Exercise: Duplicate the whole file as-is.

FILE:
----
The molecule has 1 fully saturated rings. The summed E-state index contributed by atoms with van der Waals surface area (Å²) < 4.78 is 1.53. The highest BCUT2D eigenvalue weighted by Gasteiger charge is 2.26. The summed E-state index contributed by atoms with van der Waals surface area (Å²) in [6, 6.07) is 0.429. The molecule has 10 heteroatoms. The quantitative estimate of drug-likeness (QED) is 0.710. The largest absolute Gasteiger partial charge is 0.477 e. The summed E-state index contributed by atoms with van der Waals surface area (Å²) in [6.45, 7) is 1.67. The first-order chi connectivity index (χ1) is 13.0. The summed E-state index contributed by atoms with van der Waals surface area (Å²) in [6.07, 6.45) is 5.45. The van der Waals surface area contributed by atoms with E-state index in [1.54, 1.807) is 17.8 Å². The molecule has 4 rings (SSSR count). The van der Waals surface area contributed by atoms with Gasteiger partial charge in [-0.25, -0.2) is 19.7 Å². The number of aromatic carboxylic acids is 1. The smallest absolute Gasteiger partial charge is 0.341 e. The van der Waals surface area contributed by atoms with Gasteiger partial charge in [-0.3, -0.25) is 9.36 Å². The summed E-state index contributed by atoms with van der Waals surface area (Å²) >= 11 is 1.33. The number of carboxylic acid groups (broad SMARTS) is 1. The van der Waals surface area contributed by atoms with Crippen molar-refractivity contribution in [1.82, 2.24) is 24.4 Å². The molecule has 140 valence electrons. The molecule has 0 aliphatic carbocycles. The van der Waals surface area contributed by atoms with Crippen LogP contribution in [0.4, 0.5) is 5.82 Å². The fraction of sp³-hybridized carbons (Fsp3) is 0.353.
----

The molecule has 1 fully saturated rings. The summed E-state index contributed by atoms with van der Waals surface area (Å²) < 4.78 is 1.53. The highest BCUT2D eigenvalue weighted by Gasteiger charge is 2.26. The summed E-state index contributed by atoms with van der Waals surface area (Å²) in [6, 6.07) is 0.429. The molecule has 10 heteroatoms. The quantitative estimate of drug-likeness (QED) is 0.710. The largest absolute Gasteiger partial charge is 0.477 e. The summed E-state index contributed by atoms with van der Waals surface area (Å²) in [6.45, 7) is 1.67. The first-order chi connectivity index (χ1) is 13.0. The summed E-state index contributed by atoms with van der Waals surface area (Å²) in [6.07, 6.45) is 5.45. The van der Waals surface area contributed by atoms with E-state index in [1.54, 1.807) is 17.8 Å². The molecule has 4 rings (SSSR count). The van der Waals surface area contributed by atoms with Gasteiger partial charge in [-0.25, -0.2) is 19.7 Å². The number of aromatic carboxylic acids is 1. The smallest absolute Gasteiger partial charge is 0.341 e. The van der Waals surface area contributed by atoms with Gasteiger partial charge in [-0.3, -0.25) is 9.36 Å². The summed E-state index contributed by atoms with van der Waals surface area (Å²) >= 11 is 1.33. The number of carboxylic acid groups (broad SMARTS) is 1. The van der Waals surface area contributed by atoms with Crippen molar-refractivity contribution in [1.82, 2.24) is 24.4 Å². The molecule has 140 valence electrons. The molecule has 0 aliphatic carbocycles. The van der Waals surface area contributed by atoms with Crippen LogP contribution in [0.4, 0.5) is 5.82 Å². The fraction of sp³-hybridized carbons (Fsp3) is 0.353.